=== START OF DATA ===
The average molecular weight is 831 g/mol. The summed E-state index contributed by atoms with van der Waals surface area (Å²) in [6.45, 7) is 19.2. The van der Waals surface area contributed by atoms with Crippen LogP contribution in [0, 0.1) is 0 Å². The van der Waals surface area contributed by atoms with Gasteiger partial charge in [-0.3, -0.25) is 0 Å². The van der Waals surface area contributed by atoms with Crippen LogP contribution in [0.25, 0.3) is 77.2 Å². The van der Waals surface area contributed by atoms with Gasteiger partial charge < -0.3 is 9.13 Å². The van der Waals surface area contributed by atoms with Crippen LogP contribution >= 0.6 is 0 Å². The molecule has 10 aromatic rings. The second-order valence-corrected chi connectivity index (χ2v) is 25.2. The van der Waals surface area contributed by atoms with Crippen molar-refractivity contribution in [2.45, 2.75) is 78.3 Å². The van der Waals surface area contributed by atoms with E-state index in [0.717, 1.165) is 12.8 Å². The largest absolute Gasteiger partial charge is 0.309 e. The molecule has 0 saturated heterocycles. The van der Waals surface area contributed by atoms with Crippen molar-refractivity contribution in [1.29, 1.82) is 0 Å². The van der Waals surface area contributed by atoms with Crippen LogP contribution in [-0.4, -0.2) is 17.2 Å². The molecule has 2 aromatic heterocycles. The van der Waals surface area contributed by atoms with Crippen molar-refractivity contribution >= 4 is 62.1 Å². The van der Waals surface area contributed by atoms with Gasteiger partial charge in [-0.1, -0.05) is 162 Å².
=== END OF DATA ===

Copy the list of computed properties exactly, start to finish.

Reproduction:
The average molecular weight is 831 g/mol. The summed E-state index contributed by atoms with van der Waals surface area (Å²) in [6.45, 7) is 19.2. The van der Waals surface area contributed by atoms with Crippen LogP contribution in [0, 0.1) is 0 Å². The van der Waals surface area contributed by atoms with Gasteiger partial charge in [-0.3, -0.25) is 0 Å². The van der Waals surface area contributed by atoms with Crippen LogP contribution in [0.25, 0.3) is 77.2 Å². The van der Waals surface area contributed by atoms with Gasteiger partial charge < -0.3 is 9.13 Å². The van der Waals surface area contributed by atoms with Crippen LogP contribution >= 0.6 is 0 Å². The molecule has 10 aromatic rings. The second-order valence-corrected chi connectivity index (χ2v) is 25.2. The van der Waals surface area contributed by atoms with Crippen molar-refractivity contribution in [2.45, 2.75) is 78.3 Å². The van der Waals surface area contributed by atoms with E-state index in [0.717, 1.165) is 12.8 Å². The largest absolute Gasteiger partial charge is 0.309 e. The molecule has 0 saturated heterocycles. The van der Waals surface area contributed by atoms with Crippen molar-refractivity contribution in [1.29, 1.82) is 0 Å². The van der Waals surface area contributed by atoms with Crippen LogP contribution in [-0.4, -0.2) is 17.2 Å². The molecule has 2 aromatic heterocycles. The van der Waals surface area contributed by atoms with Crippen molar-refractivity contribution >= 4 is 62.1 Å². The van der Waals surface area contributed by atoms with Gasteiger partial charge in [-0.1, -0.05) is 162 Å².